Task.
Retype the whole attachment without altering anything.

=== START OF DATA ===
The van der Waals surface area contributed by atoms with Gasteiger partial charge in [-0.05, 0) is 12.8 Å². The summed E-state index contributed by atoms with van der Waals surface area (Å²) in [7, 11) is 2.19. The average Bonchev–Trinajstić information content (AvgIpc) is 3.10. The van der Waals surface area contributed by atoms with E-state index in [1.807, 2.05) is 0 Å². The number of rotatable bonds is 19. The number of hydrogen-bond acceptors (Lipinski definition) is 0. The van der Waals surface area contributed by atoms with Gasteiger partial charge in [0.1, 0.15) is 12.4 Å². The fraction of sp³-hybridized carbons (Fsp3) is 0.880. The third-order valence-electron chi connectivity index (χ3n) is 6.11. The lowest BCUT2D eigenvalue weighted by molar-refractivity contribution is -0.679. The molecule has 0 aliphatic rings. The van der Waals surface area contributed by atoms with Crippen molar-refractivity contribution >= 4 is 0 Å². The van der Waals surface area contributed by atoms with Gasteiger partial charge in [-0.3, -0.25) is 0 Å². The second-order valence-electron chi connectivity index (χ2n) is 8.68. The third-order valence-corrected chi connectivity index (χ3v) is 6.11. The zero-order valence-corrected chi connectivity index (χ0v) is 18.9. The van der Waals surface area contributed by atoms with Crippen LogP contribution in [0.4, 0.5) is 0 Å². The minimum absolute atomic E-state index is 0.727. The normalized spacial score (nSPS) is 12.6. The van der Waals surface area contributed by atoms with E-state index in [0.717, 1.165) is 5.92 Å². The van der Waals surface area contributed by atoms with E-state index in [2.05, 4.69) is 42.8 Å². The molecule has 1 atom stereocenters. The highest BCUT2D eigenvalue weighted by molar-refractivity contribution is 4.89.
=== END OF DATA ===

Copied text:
The van der Waals surface area contributed by atoms with Gasteiger partial charge in [-0.05, 0) is 12.8 Å². The summed E-state index contributed by atoms with van der Waals surface area (Å²) in [7, 11) is 2.19. The average Bonchev–Trinajstić information content (AvgIpc) is 3.10. The van der Waals surface area contributed by atoms with E-state index in [1.807, 2.05) is 0 Å². The number of rotatable bonds is 19. The number of hydrogen-bond acceptors (Lipinski definition) is 0. The van der Waals surface area contributed by atoms with Gasteiger partial charge in [0.1, 0.15) is 12.4 Å². The fraction of sp³-hybridized carbons (Fsp3) is 0.880. The third-order valence-electron chi connectivity index (χ3n) is 6.11. The lowest BCUT2D eigenvalue weighted by molar-refractivity contribution is -0.679. The molecule has 0 aliphatic rings. The van der Waals surface area contributed by atoms with Crippen molar-refractivity contribution >= 4 is 0 Å². The van der Waals surface area contributed by atoms with Gasteiger partial charge in [-0.3, -0.25) is 0 Å². The second-order valence-electron chi connectivity index (χ2n) is 8.68. The third-order valence-corrected chi connectivity index (χ3v) is 6.11. The zero-order valence-corrected chi connectivity index (χ0v) is 18.9. The van der Waals surface area contributed by atoms with Crippen LogP contribution in [0.4, 0.5) is 0 Å². The minimum absolute atomic E-state index is 0.727. The normalized spacial score (nSPS) is 12.6. The van der Waals surface area contributed by atoms with E-state index in [0.717, 1.165) is 5.92 Å². The van der Waals surface area contributed by atoms with E-state index in [2.05, 4.69) is 42.8 Å². The molecule has 1 atom stereocenters. The highest BCUT2D eigenvalue weighted by molar-refractivity contribution is 4.89.